Here’s How Malware Can Steal Passwords From Your Browser Here’s How Malware Can Steal Passwords From Your Browser
News    02/14/2020

Here’s How Malware Can Steal Passwords From Your Browser

Everyone uses browsers every day, both for their private and work-related matters. On the surface, these platforms enable access to the internet.

But in reality, they provide ways for people to shop, do their banking, connect with others, and (often) get their work done. So actually, browsers are one of the essential programs anyone ever uses. On top of that, it stores heaps of confidential data. It makes it a valuable catch for hackers and other cybercriminals.

Malware is usually the primary method hackers use to steal information off a browser. Browsers have this user-friendly feature of storing passwords, credit card details, billing addresses, and other personal information. While convenient, a criminal can appropriate all that data. And any other valuable files or information stored on the device can disappear along with it.

Even when browsers aren’t the target, hackers still make sure to steal any info from there that they can. This practice is increasing too.

Below is a quick breakdown of how malware steals information off browsers. Make sure to check out the few tips on how to protect passwords and other auto-fill data after that too.

How Malware Steals Passwords from a Browser

It takes almost no effort for malware to steal passwords and other information because of how permissions are given on browsers.

Browsers do encrypt passwords and other data to keep outsiders from seeing that information. But - and this is the crux of the problem - when the request to access passwords comes from the same device and account, they provide it. Browsers open up access to all that data without asking for further authentication. They assume it’s the account user requesting.

Malware takes advantage of this loophole by pretending to make the access request on behalf of the user. It is easiest to do on Chromium browsers because they all store auto-fill data in the same place. They also generally don’t ask for a password or another authentication method before providing that data.

Safari, Firefox, and Edge work much the same way. They don’t store data in precisely the same way, but it’s still easy for the malware to sift through the files and find it. Especially since the files all have the same names.

The only difference is that Safari asks for a master password, and Firefox has the option to ask for one too. Though with Firefox, you have to turn it on manually. Otherwise, it gives up the data as Chrome does.

How Browsers Get Infected With Malware

Browsers themselves cannot be infected with malware - but the devices they’re on can. You can get your computer or smartphone infected in many different ways because hackers are rather crafty creatures. The most common ones, though, are through downloaded files, opening links, and visiting dubious websites.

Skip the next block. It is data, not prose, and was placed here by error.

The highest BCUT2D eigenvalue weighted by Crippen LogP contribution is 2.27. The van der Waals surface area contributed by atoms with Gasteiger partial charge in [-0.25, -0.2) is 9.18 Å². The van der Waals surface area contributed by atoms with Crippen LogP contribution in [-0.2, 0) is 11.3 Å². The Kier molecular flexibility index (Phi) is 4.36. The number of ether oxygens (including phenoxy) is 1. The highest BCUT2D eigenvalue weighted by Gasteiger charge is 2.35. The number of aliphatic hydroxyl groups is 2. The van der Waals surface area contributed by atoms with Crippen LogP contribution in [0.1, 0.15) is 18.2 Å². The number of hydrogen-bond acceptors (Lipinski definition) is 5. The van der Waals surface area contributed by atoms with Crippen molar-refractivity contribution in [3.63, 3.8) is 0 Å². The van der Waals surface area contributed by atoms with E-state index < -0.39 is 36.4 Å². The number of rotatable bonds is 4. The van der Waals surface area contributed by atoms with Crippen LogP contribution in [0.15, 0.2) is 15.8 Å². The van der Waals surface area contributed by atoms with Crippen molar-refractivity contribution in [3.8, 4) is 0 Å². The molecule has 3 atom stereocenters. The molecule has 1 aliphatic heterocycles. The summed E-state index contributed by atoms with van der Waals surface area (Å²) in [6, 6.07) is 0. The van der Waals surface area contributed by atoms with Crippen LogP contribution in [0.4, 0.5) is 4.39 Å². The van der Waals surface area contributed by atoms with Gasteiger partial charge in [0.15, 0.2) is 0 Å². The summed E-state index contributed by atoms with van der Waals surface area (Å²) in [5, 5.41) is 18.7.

Once on the device, the “stealer” or “spyware” gathers any valuable data it can find. And yes, everyone’s personal data is precious. Criminals steal and sell that information on the black market or use it to commit identity fraud. In 2018 alone, Cifas recorded over 300 000 cases of identity fraud. It’s almost double that of the previous year.

Tips for Avoiding Browser Hijacking and Password Theft

There are many ways to lower the risk of hackers getting access to the browser on a device.

  • First and foremost, the best defense would be to avoid malware. That means reading up on what malware looks like and how devices get affected. Here’s a quick tip to start with: most malware comes from malicious emails.

  • Use antivirus and anti-malware software and make sure the installation is up to date. It won’t always prevent every piece of malware from glomming onto a device. But it will protect against most of it.

  • Keep the browser updated. Not all hackers steal information from a browser through malware. Sometimes they exploit a security bug or a poorly coded extension to get to the information they want. Updating the browser helps prevent that as much as is possible because, along with updates, you download new security patches.

  • Arguably the most crucial tip is to never save passwords or any other auto-fill information on a browser. There are password managers for that, and they do a much better job of keeping data safe. Not only are the passwords they store well-encrypted, but they ask for a master password and use two-factor authentication. Some password managers also support biometric fingerprint authentication, which is an even more secure alternative.


The idea that someone might steal all the passwords and other details stored on a browser is an unpleasant thought. But it needn’t be a big worry for those who take the time to secure their passwords and other data. Being aware of how malware spreads and avoiding it is a big part of it too.


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